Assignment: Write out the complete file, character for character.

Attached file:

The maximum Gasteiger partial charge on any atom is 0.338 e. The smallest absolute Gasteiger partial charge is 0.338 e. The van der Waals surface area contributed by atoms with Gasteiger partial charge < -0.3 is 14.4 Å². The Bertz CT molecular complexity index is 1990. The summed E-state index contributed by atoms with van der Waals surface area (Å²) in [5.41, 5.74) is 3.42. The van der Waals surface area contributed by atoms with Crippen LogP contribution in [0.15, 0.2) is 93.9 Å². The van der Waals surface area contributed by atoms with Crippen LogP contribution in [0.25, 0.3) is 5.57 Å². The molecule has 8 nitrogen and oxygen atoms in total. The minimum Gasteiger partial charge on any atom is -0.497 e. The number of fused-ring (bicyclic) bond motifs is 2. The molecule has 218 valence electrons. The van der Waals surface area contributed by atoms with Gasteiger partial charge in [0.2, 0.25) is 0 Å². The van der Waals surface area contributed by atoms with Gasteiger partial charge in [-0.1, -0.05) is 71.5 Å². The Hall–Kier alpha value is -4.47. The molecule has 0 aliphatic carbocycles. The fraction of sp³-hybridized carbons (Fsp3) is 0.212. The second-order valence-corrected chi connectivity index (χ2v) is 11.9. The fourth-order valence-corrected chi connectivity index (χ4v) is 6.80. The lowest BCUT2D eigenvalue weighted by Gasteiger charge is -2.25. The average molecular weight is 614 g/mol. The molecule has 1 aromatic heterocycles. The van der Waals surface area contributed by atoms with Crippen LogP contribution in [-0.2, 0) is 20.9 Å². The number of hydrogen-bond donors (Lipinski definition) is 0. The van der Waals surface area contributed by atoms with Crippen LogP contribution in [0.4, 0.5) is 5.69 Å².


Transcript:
The maximum Gasteiger partial charge on any atom is 0.338 e. The smallest absolute Gasteiger partial charge is 0.338 e. The van der Waals surface area contributed by atoms with Gasteiger partial charge < -0.3 is 14.4 Å². The Bertz CT molecular complexity index is 1990. The summed E-state index contributed by atoms with van der Waals surface area (Å²) in [5.41, 5.74) is 3.42. The van der Waals surface area contributed by atoms with Crippen LogP contribution in [0.15, 0.2) is 93.9 Å². The van der Waals surface area contributed by atoms with Crippen LogP contribution in [0.25, 0.3) is 5.57 Å². The molecule has 8 nitrogen and oxygen atoms in total. The minimum Gasteiger partial charge on any atom is -0.497 e. The number of fused-ring (bicyclic) bond motifs is 2. The molecule has 218 valence electrons. The van der Waals surface area contributed by atoms with Gasteiger partial charge in [0.2, 0.25) is 0 Å². The van der Waals surface area contributed by atoms with Gasteiger partial charge in [-0.1, -0.05) is 71.5 Å². The Hall–Kier alpha value is -4.47. The molecule has 0 aliphatic carbocycles. The fraction of sp³-hybridized carbons (Fsp3) is 0.212. The second-order valence-corrected chi connectivity index (χ2v) is 11.9. The fourth-order valence-corrected chi connectivity index (χ4v) is 6.80. The lowest BCUT2D eigenvalue weighted by Gasteiger charge is -2.25. The average molecular weight is 614 g/mol. The molecule has 1 aromatic heterocycles. The van der Waals surface area contributed by atoms with Crippen LogP contribution in [-0.2, 0) is 20.9 Å². The number of hydrogen-bond donors (Lipinski definition) is 0. The van der Waals surface area contributed by atoms with Crippen LogP contribution in [0.4, 0.5) is 5.69 Å².